At the opposite extreme to bellicism is a radical pacifism that considers any use of military force to be illegitimate, even for the purpose of self-defense. This position is founded on an absolute belief in non-violence, which is extrapolated from the private to the political sphere. Among the questions debated by adherents of this belief, for example, is whether it is legitimate to call the police in a situation where you are personally threatened, knowing that the police are prepared to use force.[5] It is often supposed that pacifism is a form of passivity, of wanting to stay out of everything. But this is a misinterpretation. Pacifism is certainly proactive, only the actions taken should be non-violent. In the 1970s, one of its proponents, Gene Sharp, did some counting and arrived at 198 “methods of nonviolent action”.[6] Of note with regard to military conflicts are the Christian Peacemaker Teams, for example, who risked their lives to stand in the front lines of the Iraq war in 2003, urging the combatants to cease fire.[7] In the early days following the Russian invasion of Ukraine, it was suggested along similar lines that the Ukrainians should renounce military resistance and defend themselves non-violently – for example by demonstrating or holding a general strike. But after demonstrators in Kherson were gunned down in the first days following the occupation, these pacifist voices grew quieter. In the German peace movement, the right of Ukrainians to defend themselves militarily is no longer contested.[8] On its website, the German Federation for Social Defense (Bund für Soziale Verteidung, BSV) refers to a “system of total defense” which “also [!] includes civil resistance”.[9] In light of events, the German peace movement is not advocating an absolute renunciation of violence, but rather its minimization and the inclusion of non-violent means. With such statements, radical pacifism has been abandoned.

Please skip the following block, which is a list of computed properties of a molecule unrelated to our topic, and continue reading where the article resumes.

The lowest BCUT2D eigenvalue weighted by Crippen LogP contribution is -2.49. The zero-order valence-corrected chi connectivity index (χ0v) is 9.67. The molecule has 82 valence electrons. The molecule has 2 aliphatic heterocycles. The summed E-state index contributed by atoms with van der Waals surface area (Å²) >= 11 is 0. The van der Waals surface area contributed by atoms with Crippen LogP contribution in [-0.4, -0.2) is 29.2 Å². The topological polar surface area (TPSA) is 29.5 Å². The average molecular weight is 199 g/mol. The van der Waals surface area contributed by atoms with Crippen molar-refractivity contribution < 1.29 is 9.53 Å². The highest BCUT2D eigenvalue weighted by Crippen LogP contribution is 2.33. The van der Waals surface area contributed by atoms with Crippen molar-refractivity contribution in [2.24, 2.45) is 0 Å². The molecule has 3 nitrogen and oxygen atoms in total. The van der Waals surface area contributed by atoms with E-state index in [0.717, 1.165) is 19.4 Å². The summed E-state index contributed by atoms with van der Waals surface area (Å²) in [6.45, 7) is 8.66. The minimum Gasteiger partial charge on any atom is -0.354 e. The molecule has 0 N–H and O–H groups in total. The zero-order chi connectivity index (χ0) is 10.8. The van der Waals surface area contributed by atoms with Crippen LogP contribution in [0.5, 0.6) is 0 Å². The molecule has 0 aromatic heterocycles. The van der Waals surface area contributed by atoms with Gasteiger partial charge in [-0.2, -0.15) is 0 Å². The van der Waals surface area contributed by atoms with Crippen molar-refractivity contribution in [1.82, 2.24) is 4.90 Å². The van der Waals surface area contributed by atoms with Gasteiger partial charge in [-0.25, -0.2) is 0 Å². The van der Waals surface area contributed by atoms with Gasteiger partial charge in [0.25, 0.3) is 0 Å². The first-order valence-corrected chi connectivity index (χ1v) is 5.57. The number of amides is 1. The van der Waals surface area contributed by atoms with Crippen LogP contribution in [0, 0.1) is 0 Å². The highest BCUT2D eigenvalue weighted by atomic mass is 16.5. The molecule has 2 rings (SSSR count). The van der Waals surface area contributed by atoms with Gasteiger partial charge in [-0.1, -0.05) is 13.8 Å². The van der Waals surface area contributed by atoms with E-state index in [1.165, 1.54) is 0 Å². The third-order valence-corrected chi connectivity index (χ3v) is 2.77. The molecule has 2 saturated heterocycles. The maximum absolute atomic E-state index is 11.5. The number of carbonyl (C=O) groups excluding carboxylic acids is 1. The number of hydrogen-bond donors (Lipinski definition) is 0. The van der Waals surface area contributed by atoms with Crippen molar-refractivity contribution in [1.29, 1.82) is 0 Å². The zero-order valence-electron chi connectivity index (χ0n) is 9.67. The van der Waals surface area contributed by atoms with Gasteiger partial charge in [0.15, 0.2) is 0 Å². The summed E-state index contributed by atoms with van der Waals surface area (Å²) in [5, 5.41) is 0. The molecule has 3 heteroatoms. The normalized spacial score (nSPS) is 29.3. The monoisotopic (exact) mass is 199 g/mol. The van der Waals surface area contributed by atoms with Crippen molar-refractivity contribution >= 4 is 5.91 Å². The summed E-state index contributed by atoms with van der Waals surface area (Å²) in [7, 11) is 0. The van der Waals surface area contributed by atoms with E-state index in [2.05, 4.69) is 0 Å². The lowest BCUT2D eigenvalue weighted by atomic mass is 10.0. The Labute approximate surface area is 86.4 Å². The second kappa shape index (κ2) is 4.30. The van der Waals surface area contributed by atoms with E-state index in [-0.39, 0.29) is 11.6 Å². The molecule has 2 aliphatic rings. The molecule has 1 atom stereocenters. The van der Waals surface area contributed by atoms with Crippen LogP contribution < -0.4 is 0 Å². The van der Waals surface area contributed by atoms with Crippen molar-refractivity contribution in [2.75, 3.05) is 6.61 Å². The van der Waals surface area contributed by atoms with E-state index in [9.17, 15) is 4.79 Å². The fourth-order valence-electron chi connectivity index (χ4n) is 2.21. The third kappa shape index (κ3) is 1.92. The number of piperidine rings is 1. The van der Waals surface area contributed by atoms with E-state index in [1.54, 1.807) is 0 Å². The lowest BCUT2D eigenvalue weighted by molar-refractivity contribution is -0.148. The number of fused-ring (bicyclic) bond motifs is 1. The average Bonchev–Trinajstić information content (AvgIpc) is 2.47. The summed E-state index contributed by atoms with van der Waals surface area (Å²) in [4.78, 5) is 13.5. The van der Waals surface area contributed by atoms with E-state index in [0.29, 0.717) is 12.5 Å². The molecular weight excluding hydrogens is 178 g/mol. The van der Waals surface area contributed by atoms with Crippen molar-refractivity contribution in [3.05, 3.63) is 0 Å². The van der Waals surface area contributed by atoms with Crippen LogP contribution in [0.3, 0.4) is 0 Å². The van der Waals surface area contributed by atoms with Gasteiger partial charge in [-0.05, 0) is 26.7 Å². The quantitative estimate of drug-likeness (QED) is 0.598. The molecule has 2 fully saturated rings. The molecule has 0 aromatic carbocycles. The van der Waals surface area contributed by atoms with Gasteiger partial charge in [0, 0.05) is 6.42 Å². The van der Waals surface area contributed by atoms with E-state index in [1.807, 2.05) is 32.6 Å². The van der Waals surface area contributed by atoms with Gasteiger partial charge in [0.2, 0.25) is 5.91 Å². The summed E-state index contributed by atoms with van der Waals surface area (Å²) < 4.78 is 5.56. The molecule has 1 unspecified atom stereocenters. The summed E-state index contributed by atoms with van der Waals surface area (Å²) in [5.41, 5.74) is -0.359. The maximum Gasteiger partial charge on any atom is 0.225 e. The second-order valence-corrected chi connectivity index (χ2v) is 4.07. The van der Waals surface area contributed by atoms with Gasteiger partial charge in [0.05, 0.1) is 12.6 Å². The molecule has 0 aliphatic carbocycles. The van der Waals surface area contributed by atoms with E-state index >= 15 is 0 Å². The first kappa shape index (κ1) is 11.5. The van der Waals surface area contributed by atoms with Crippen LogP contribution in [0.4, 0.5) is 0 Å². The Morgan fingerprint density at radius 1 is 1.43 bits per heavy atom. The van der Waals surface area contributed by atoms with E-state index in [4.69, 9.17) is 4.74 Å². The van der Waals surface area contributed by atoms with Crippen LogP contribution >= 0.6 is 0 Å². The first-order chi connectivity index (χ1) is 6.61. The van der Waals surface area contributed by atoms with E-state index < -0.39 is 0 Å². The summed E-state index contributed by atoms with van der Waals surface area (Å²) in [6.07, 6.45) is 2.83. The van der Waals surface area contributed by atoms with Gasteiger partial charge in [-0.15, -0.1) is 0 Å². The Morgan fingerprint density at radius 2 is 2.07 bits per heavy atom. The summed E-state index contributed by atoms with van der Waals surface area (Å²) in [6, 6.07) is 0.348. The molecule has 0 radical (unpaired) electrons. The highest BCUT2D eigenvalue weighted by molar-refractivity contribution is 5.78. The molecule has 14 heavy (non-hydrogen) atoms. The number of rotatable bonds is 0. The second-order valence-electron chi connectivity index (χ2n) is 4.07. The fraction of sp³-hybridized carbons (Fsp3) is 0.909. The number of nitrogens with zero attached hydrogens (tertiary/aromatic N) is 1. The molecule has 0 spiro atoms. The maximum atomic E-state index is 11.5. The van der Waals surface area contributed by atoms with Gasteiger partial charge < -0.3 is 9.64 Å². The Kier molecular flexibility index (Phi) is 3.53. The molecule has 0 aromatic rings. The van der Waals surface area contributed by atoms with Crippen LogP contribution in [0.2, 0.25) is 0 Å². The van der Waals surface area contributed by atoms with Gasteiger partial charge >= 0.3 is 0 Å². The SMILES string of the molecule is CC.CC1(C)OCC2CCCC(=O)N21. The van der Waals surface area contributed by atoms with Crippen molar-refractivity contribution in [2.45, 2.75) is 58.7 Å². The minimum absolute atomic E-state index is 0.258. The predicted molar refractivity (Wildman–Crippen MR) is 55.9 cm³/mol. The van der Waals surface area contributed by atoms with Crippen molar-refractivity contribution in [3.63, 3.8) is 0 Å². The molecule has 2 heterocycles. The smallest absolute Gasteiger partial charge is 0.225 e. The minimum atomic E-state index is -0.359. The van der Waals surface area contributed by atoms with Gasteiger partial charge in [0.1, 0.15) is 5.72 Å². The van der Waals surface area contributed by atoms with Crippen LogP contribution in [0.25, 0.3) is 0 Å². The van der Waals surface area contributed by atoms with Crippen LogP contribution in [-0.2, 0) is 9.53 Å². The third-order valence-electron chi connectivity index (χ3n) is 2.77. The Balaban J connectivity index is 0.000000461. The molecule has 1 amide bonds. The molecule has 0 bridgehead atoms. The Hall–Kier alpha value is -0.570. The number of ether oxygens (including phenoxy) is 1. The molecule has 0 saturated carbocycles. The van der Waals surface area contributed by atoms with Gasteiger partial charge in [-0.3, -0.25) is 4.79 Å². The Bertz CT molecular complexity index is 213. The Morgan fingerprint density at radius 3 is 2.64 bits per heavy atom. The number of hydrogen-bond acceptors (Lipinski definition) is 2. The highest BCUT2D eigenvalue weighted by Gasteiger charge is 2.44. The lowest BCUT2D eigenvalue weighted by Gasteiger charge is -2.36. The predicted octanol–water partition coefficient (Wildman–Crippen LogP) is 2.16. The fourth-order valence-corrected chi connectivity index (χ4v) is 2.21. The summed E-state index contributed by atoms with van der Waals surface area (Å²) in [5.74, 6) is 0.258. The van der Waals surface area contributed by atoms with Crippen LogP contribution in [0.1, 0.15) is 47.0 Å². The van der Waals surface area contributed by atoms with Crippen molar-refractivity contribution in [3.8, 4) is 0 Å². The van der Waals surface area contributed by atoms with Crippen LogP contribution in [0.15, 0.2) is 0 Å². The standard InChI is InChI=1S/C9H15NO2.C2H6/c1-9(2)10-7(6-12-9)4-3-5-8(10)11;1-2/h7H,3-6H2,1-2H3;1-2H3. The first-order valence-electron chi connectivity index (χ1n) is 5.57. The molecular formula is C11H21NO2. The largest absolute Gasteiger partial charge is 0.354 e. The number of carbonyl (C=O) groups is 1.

The pacifist No to arms deliveries